‘The Oregon Trail’ Meets ‘The Walking Dead’ in Death Road to Canada
Death Road to Canada ($7.99) by Rocketcat LLC and Madgarden is a road trip action RPG that’s filled with humor, zombies, and plenty of randomized goodness. Think of it as “The Oregon Trail” meets “The Walking Dead.”
When I was a kid in elementary school, I remember playing “The Oregon Trail” on the school computers whenever we went to the lab in the library. While it was supposed to be an educational experience, I remember being addicted to that game every time I played. It was just fun to see how far I could get each time, and how many times my party would die from dysentery before I’d ever reach Oregon. So when I first heard about Death Road to Canada, I was definitely intrigued and couldn’t wait for it to come out on iOS, because hey, it’s a zombie apocalypse version of “The Oregon Trail,” what’s not to love? Plus, it’s from Rocketcat, which are the developers behind awesome games like Wayward Souls and Mage Guantlet, so I knew I had to have it. Now that it’s out, it doesn’t disappoint, though there could definitely be some improvements made.
Death Road to Canada, like the other Rocketcat games, features a cool retro pixelated art style that serves as a great homage to classic games. Even with such an old-school graphics, the developers have managed to pack in plenty of detail in DRtC, from the various characters that you’ll come across along the journey, to the myriad of walking undead, to the different types of vehicles and buildings you’ll find, to the dynamic lighting effects that affect the overall tone and mood of the game. You’d think that the zombies and humans would only have several different appearances, but there is a character editor for customizing your own humans, and all zombies have their own unique look. Needless to say, a lot of thought has been put into what the potential undead and living would look like in DRtC. Animations are smooth and fluid during the game, so I had no lag on my iPhone 7. Since the game is reminiscent of “The Oregon Trail,” there is a bit of heavy reading when it comes to various scenarios, but the vintage pixel text is easy-to-read and the buttons for choices are large and friendly for everyone. There are also vintage effects like scratches, grain, and glitch on the screen to give it that old-school aesthetic, but they can be turned off in the settings if you want. DRtC also has an awesome chiptune soundtrack that is sure to delight fans of the genre and the sound effects are fun. In terms of visual and audio design, Rocketcat and Madgarden have another hit on their hands.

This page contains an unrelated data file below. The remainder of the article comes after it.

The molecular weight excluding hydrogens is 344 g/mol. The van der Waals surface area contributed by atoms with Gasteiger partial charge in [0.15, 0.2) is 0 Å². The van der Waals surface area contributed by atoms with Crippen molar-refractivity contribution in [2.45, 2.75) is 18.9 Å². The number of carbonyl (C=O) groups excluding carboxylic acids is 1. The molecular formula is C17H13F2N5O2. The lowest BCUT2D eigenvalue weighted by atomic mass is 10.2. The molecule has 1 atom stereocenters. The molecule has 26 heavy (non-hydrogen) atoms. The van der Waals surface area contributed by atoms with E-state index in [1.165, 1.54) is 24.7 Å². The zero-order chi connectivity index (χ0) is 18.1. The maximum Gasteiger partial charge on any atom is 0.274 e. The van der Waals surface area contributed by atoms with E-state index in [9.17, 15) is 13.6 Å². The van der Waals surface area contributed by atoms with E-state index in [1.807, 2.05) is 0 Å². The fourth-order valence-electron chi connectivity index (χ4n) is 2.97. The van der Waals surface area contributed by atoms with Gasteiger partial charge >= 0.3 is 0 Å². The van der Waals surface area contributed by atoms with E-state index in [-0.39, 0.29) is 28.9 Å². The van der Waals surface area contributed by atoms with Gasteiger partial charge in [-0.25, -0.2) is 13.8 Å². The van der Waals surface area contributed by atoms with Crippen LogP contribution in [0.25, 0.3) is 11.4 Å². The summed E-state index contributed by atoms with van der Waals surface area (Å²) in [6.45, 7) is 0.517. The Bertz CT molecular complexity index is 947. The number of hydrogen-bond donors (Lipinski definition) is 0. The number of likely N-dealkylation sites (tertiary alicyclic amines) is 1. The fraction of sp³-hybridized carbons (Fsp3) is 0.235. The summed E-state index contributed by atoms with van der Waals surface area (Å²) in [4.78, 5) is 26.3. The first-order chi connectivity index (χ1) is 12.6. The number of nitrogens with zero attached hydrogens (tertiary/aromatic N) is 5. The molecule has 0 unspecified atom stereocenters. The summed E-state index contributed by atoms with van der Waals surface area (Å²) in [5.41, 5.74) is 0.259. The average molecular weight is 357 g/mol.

With DRtC, players will find a procedurally generated adventure each time they play, which means completely randomized characters, locations, weapons, and events. While this may not be a preference for everyone, it does mean that the game is never the same thing twice, which is refreshing. There are three game save slots available in case you have multiple trips going at the same time, and there is a full character customization editor in case you don’t want to have a random set of crew members during the zombie apocalypse. On your first launch of the game, there will be a tutorial that shows you the ropes, and it’s recommended to go through it, though it’s completely optional. One thing that players will be able to notice from the get-go is the fact that DRtC is not a serious game, and it is rather humorous, as you can tell from the sometimes over-the-top characters and text that describes characters and scenarios. While the game does take a bit to get used to (plus it’s pretty difficult), you just can’t stop coming back to it.